Let’s all borrow a leaf from Youth Literacy Organisation

Editor, Rwanda is a country that could inspire some of the blockbuster novels on the global arena. We have a rich history, either good or bad, that can easily push local writers to lift a pen and start writing fiction and non-fiction manuscripts.
A student reading a book in the Kigali Public Library. (Timothy Kisambira)
A student reading a book in the Kigali Public Library. (Timothy Kisambira)

Editor,

Allow me to react to the article, “Rwandan youth tell country’s 20 year story through poetry” (The New Times, April 16).

Rwanda is a country that could inspire some of the blockbuster novels on the global arena. We have a rich history, either good or bad, that can easily push local writers to lift a pen and start writing fiction and non-fiction manuscripts.

Once we start to write our own history, I'm sure that the curious world will stampede to read what comes out of Rwanda.

It's in this context that I thank the founders of and writers at Youth Literacy Organisation for their efforts.

Suppose that something is happening today, will we be able to remember it in 14 years to come? 

We have even forgotten some prominent events that took place in 94.

For example, how many of us still remember the month and day RPF Inkotanyi soldiers audaciously rescued thousands of people stranded at St. Paul? How many of us have ever talked to the Rwanda Defence Forces - heroes and then come up with a page-turner non-fiction book?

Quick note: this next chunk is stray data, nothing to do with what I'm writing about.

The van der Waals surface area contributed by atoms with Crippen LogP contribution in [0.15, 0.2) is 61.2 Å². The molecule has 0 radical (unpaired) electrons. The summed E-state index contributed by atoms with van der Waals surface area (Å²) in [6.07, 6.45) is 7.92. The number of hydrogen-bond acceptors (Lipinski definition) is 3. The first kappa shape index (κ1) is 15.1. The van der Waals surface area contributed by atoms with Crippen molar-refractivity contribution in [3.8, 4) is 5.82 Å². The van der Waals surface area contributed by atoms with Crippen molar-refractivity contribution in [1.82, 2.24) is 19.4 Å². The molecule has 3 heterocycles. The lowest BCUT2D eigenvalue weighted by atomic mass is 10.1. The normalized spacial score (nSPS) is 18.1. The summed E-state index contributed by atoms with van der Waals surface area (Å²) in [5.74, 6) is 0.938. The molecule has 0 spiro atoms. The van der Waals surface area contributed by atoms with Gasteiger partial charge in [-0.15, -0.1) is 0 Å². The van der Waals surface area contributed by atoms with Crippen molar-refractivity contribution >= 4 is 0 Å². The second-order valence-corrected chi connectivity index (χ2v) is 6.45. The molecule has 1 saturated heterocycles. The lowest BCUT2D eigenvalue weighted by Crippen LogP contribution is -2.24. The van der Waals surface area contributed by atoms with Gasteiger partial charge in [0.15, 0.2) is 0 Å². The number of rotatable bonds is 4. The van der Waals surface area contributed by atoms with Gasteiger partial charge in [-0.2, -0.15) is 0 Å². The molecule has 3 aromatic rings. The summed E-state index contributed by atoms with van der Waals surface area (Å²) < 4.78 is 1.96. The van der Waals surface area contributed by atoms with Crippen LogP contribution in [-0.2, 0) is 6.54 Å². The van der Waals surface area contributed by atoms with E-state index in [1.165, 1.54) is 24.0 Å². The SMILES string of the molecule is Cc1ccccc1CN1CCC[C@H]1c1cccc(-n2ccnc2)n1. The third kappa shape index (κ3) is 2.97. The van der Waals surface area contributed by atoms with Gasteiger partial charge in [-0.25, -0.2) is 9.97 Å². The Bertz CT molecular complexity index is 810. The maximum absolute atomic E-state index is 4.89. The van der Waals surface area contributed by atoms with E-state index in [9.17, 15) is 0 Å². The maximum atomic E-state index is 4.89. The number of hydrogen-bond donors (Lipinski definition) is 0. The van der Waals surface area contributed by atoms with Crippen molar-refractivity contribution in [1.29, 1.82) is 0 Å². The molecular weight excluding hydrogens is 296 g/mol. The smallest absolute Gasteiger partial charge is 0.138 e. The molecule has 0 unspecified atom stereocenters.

But we read about Operation Entebbe, when Israel Defence Forces put in motion an operation to rescue Jews that Idi Amin had held hostage in Uganda, and then we say: “Wow, what an interesting story”!

What we don't know is that Operation St. Paul (if I may call it that) is more intriguing than Operation Entebbe because RPF Inkotanyi rescued thousands who were in the strongholds of ruthless genocidaires, but they managed to take all of them out of the church unharmed.

This is one of the reasons why we should write to preserve our own history. There are so many other examples out there that can make local stories The New York Times #1 Bestseller.

Where are we? Why don't we want to get up and start writing our own stories? What are we waiting for? There's an ocean of rich history in front of us.

Dear Rwandans, let's all stand up together to change history, to inspire writers who will be talked about for centuries to come. We have a country that has a peculiar history that should be tapped into to publish magnificent books on our experiences, on who we are as a people.

Mutara Intore,
Rwanda

 

Have Your SayLeave a comment